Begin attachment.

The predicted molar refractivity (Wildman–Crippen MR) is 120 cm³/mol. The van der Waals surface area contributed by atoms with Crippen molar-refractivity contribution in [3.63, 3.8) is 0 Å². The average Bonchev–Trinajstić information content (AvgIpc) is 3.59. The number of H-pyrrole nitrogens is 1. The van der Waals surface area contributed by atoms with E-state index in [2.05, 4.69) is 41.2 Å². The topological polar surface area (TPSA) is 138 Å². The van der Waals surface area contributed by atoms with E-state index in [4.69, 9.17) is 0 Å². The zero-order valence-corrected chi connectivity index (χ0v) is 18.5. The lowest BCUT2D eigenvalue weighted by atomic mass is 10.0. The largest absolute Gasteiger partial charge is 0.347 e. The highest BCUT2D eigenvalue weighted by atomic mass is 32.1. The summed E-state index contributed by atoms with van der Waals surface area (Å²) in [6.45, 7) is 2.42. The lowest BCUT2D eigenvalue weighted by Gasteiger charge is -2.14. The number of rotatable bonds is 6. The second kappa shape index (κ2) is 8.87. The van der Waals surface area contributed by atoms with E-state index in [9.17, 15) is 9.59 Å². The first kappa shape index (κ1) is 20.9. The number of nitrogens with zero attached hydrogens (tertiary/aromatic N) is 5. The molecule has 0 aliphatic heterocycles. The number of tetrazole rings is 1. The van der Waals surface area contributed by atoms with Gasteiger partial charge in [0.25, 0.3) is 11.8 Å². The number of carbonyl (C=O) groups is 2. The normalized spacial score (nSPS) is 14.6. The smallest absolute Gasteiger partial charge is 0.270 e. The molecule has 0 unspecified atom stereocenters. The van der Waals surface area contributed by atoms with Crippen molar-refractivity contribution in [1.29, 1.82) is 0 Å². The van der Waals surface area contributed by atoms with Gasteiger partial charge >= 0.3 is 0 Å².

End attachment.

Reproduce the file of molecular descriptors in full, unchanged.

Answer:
The predicted molar refractivity (Wildman–Crippen MR) is 120 cm³/mol. The van der Waals surface area contributed by atoms with Crippen molar-refractivity contribution in [3.63, 3.8) is 0 Å². The average Bonchev–Trinajstić information content (AvgIpc) is 3.59. The number of H-pyrrole nitrogens is 1. The van der Waals surface area contributed by atoms with E-state index in [2.05, 4.69) is 41.2 Å². The topological polar surface area (TPSA) is 138 Å². The van der Waals surface area contributed by atoms with E-state index in [4.69, 9.17) is 0 Å². The zero-order valence-corrected chi connectivity index (χ0v) is 18.5. The lowest BCUT2D eigenvalue weighted by atomic mass is 10.0. The largest absolute Gasteiger partial charge is 0.347 e. The highest BCUT2D eigenvalue weighted by atomic mass is 32.1. The summed E-state index contributed by atoms with van der Waals surface area (Å²) in [6.45, 7) is 2.42. The lowest BCUT2D eigenvalue weighted by Gasteiger charge is -2.14. The number of rotatable bonds is 6. The second kappa shape index (κ2) is 8.87. The van der Waals surface area contributed by atoms with E-state index in [9.17, 15) is 9.59 Å². The first kappa shape index (κ1) is 20.9. The number of nitrogens with zero attached hydrogens (tertiary/aromatic N) is 5. The molecule has 0 aliphatic heterocycles. The number of tetrazole rings is 1. The van der Waals surface area contributed by atoms with Gasteiger partial charge in [0.25, 0.3) is 11.8 Å². The number of carbonyl (C=O) groups is 2. The normalized spacial score (nSPS) is 14.6. The smallest absolute Gasteiger partial charge is 0.270 e. The molecule has 0 unspecified atom stereocenters. The van der Waals surface area contributed by atoms with Crippen molar-refractivity contribution in [1.29, 1.82) is 0 Å². The van der Waals surface area contributed by atoms with Gasteiger partial charge >= 0.3 is 0 Å².